French health officials say bed bugs now a public health issue : International de Ghana
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With pests like bed bugs found in every region of mainland France, the risk of picking one up this summer when travelling is significant. Every year, over 70,000 people consult their doctor for bed bug bites, according to a new study. So much so, that the uninvited guests are now considered a public health issue.
For most people, bed bugs are associated with the popular nursery rhyme: “Sleep tight, don’t let the bed bugs bite.” However, for around 110 out of every 100,000 inhabitants in France, the tiny creatures are a living nightmare.
More and more people are consulting doctors for the tell-tale itchy red bite marks, according to latest figures published in a new study by the national institute of health and medical research (Inserm and the Sorbonne University.
Researchers say the increase in bed bug numbers seems to correlate with the warm spring and summer temperatures.
The worst affected regions are Auvergne, Rhône-Alpes and Paca in southern France, according to the daily Le Parisien.
The study also points out that “the treatment methods used are often considered ineffective by patients”.
Ninety-eight percent of individuals are treated for itchy bite marks but an increasing majority are also seen for emotional distress, with some reporting being too fearful to sleep.
“Thirty-nine percent of patients suffer from insomnia,” explains the Directorate General for Health, which financed the study.
“The same amount of people felt that bed bug infestations had affected their professional, family and social life,” the body said.
It said it was treating the problem as a public health issue, and vowed to get the problem under control.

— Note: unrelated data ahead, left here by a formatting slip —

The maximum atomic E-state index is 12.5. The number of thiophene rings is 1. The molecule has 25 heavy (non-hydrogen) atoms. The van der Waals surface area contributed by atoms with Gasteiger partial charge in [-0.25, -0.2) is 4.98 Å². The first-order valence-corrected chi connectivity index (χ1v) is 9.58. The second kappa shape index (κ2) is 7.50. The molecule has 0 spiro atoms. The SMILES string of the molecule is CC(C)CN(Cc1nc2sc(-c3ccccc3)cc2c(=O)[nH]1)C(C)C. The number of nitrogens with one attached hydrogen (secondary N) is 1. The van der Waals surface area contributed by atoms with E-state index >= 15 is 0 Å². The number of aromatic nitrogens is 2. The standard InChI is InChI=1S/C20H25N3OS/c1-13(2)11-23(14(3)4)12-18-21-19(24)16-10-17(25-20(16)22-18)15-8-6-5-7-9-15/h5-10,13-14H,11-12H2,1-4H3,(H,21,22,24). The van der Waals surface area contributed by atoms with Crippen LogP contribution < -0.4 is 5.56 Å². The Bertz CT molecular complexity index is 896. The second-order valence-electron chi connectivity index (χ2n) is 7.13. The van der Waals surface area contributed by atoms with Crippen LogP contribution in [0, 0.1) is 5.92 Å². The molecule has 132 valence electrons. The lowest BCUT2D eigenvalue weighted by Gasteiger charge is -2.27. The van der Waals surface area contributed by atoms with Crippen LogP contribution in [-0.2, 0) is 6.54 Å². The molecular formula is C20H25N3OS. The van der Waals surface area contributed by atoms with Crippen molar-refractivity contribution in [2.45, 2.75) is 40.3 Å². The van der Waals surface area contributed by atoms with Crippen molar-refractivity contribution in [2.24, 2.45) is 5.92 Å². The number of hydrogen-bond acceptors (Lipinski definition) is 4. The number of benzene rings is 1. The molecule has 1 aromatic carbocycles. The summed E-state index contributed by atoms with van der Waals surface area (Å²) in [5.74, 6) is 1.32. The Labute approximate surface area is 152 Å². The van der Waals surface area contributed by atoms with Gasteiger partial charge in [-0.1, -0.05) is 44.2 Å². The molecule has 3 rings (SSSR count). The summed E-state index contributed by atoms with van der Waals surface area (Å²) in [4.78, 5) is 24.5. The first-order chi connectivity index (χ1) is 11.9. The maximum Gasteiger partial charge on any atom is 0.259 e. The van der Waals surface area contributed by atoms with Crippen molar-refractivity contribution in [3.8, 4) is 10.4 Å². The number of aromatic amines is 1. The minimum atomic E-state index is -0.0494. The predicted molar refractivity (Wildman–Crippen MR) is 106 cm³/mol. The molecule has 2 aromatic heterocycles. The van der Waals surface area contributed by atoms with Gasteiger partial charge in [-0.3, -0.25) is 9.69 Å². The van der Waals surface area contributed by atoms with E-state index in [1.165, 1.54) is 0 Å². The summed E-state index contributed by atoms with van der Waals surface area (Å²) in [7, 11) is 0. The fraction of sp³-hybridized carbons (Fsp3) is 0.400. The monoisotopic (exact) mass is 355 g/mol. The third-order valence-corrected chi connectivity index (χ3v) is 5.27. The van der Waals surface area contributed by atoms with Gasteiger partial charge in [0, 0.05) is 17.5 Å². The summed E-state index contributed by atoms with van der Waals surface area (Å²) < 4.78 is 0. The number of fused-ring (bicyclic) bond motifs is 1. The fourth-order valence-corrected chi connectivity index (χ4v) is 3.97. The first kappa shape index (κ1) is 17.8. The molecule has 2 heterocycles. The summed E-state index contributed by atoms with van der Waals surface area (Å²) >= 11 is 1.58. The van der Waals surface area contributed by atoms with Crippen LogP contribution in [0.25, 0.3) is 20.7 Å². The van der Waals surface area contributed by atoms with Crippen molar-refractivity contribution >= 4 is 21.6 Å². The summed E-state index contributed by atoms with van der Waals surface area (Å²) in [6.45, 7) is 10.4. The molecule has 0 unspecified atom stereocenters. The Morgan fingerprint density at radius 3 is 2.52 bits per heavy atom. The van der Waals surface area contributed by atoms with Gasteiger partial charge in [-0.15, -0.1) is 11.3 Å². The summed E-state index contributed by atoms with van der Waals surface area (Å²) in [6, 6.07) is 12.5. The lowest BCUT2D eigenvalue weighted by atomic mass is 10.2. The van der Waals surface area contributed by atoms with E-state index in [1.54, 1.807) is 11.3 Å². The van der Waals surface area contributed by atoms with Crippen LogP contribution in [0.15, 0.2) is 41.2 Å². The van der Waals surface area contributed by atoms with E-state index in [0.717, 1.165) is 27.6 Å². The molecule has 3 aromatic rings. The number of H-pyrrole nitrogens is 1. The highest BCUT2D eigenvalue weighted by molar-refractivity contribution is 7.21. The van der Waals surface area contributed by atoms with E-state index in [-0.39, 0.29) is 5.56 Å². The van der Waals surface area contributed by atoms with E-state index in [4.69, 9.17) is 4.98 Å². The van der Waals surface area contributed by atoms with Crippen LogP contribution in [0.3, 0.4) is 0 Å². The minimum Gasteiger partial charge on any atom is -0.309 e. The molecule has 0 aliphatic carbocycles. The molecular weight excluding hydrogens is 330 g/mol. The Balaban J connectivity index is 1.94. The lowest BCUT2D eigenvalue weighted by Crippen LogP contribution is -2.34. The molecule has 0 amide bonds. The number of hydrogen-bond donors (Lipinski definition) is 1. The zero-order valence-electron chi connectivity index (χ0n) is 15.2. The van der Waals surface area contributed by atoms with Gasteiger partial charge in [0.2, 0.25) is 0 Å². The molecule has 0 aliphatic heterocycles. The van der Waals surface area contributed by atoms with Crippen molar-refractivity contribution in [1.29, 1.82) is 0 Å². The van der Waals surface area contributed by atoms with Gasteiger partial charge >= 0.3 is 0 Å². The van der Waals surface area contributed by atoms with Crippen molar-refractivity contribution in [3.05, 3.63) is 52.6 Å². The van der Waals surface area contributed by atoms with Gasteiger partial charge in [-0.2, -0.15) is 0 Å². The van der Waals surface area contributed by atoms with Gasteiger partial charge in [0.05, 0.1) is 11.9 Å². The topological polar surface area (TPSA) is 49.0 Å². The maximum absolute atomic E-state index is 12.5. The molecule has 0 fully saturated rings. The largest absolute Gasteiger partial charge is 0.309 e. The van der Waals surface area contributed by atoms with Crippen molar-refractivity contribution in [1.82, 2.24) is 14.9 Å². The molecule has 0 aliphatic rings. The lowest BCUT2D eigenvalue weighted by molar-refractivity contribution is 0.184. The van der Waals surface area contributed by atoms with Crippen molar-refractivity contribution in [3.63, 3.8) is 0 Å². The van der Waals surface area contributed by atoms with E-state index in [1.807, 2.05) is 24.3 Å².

The Directorate General for Health will “refer the matter to the National Agency for Food, Environmental and Occupational Health Safety (ANSES to update the recommendations on effective methods for getting rid of bed bugs”, it said.
Global travel bug
In February, French authorities unveiled a prevention campaign to eradicate bed bugs, which increased by 30-35 percent last year, partly due to the boom in cheap global travel.
Bed bugs can hitchhike undetected on bags or shoes.
The uninvited guests are shaped like tiny flat ovals. Adults are as big as an apple seed, but they are resilient and can go for more than a year without food – the preferred source of which, of course, is human blood.
French authorities are counting on prevention rather than a cure because getting rid of bed bugs is not only expensive but can also be very difficult.
To help tackle the problem bugging the population, the government has set up a special local hotline (0806 706 806. It also has a dedicated site Stop-punaises.gouv.fr for anyone seeking advice on how to remove the unwanted guests and report new infestations.
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